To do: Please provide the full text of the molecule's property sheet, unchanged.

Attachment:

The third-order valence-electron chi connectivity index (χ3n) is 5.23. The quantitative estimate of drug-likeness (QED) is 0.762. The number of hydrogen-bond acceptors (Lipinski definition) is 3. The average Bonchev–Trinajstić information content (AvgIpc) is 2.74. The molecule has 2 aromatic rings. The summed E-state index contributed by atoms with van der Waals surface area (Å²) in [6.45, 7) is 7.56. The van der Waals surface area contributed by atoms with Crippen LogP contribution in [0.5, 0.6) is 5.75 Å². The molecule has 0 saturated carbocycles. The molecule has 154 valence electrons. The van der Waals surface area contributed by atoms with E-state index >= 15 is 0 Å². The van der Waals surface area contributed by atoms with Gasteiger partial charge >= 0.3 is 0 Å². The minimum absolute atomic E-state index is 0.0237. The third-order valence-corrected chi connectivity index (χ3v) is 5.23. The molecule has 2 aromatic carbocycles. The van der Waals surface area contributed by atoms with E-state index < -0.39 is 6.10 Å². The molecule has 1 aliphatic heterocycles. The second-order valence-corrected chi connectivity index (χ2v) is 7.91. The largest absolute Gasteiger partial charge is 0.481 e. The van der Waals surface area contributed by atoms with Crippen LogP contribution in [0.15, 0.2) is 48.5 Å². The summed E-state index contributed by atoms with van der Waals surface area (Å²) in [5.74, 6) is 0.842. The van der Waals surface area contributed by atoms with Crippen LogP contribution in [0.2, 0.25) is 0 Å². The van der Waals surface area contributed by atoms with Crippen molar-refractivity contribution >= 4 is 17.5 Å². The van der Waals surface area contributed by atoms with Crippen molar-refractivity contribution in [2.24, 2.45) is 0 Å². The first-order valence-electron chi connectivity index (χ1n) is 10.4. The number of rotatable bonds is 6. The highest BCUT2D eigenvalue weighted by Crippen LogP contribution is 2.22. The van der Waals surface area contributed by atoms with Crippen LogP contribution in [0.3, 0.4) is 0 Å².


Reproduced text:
The third-order valence-electron chi connectivity index (χ3n) is 5.23. The quantitative estimate of drug-likeness (QED) is 0.762. The number of hydrogen-bond acceptors (Lipinski definition) is 3. The average Bonchev–Trinajstić information content (AvgIpc) is 2.74. The molecule has 2 aromatic rings. The summed E-state index contributed by atoms with van der Waals surface area (Å²) in [6.45, 7) is 7.56. The van der Waals surface area contributed by atoms with Crippen LogP contribution in [0.5, 0.6) is 5.75 Å². The molecule has 0 saturated carbocycles. The molecule has 154 valence electrons. The van der Waals surface area contributed by atoms with E-state index >= 15 is 0 Å². The van der Waals surface area contributed by atoms with Gasteiger partial charge >= 0.3 is 0 Å². The minimum absolute atomic E-state index is 0.0237. The third-order valence-corrected chi connectivity index (χ3v) is 5.23. The molecule has 2 aromatic carbocycles. The van der Waals surface area contributed by atoms with E-state index < -0.39 is 6.10 Å². The molecule has 1 aliphatic heterocycles. The second-order valence-corrected chi connectivity index (χ2v) is 7.91. The largest absolute Gasteiger partial charge is 0.481 e. The van der Waals surface area contributed by atoms with Crippen LogP contribution in [0.15, 0.2) is 48.5 Å². The summed E-state index contributed by atoms with van der Waals surface area (Å²) in [5.74, 6) is 0.842. The van der Waals surface area contributed by atoms with Crippen LogP contribution in [0.2, 0.25) is 0 Å². The van der Waals surface area contributed by atoms with Crippen molar-refractivity contribution >= 4 is 17.5 Å². The van der Waals surface area contributed by atoms with Crippen molar-refractivity contribution in [2.24, 2.45) is 0 Å². The first-order valence-electron chi connectivity index (χ1n) is 10.4. The number of rotatable bonds is 6. The highest BCUT2D eigenvalue weighted by Crippen LogP contribution is 2.22. The van der Waals surface area contributed by atoms with Crippen LogP contribution in [0.3, 0.4) is 0 Å².